After the Bombs

After the Bombs After the Bombs is a coming of age story that holds a mirror up to the modern history of Guatemala a funhouse mirror of richly inventive and farcical black comedy which provides a better description o

  • Title: After the Bombs
  • Author: Arturo Arias Asa Zatz
  • ISBN: 9780915306893
  • Page: 485
  • Format: Paperback
  • After the Bombs is a coming of age story that holds a mirror up to the modern history of Guatemala a funhouse mirror of richly inventive and farcical black comedy which provides a better description of life in that country than any history book ever could It opens with the bombing of Guatemala City in 1954 when the hero, Max, is a small child In a swiftly moving narratiAfter the Bombs is a coming of age story that holds a mirror up to the modern history of Guatemala a funhouse mirror of richly inventive and farcical black comedy which provides a better description of life in that country than any history book ever could It opens with the bombing of Guatemala City in 1954 when the hero, Max, is a small child In a swiftly moving narrative, Max journeys twoard adulthood, searching for his identitty, for his father, and along the way, for the real Guatemala and the possibility of a society founded on human decency, after the bombs.

    One thought on “After the Bombs”

    1. This is my original review published in the San Francisco Chronicle in 1990:AFTER THE BOMBSBy Arturo Arias, translated by Asa ZatzCurbstone; 221 pages; $ 10.95Arturo Arias, a Guatemalan writer who lives and teaches in Texas, works a vein of fiction that might be called Death Squad Realism.Beyond the magical realism of Gabriel Garcia Marquez and other Latin American writers, Arias offers a novel piled relentlessly high with dismembered bodies and the stench of death. He loads ''After the Bombs'' [...]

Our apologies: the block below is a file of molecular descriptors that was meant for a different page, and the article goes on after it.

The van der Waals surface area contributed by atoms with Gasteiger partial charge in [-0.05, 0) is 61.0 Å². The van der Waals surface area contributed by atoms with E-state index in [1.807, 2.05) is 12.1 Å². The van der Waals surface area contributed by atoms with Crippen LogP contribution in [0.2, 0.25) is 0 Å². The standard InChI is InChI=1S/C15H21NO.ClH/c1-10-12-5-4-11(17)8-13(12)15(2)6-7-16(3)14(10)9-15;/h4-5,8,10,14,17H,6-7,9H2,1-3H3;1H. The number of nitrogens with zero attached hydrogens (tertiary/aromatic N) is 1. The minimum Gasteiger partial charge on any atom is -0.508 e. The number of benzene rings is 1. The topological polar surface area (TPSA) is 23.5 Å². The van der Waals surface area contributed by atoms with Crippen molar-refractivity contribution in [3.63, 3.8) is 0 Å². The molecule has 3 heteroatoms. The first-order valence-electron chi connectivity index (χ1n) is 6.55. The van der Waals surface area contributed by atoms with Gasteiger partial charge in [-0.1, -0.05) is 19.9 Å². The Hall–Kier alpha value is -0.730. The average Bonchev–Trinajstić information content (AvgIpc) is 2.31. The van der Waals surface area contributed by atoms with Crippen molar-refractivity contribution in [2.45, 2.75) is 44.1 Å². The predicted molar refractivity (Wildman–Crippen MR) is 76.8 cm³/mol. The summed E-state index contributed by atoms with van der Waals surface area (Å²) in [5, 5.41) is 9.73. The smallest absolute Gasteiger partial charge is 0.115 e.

2. A remarkably assured first novel. After the bombs renders, in resonant magical realism, the damage done at all levels of Guatemalan society by the 1954 US bombing in protection of corporate interests (that is, United Fruit). Arias juggles horror and humor winningly, and takes us via fantasy to the core of a harsh Central American reality.

    3. Without a good sese of Guatemalan history this book would probably be confusing and boring, I´m sure there were some parts to it that were completely over my head. This book was ok, I wasn´t a fan of the beginning of the book but I´m glad I pushed on.

    4. a story about a boy growing up in the midst of war in guatemala. a little difficult to read, as there really isnt much proper sentence structure, nor quotation marks. but definitely a wonderful story none the less.

    5. Not my favorite. Couldn't get into the chaotic narrative and lack of punctuation, and some of the more brutal scenes were really difficult for me to read.

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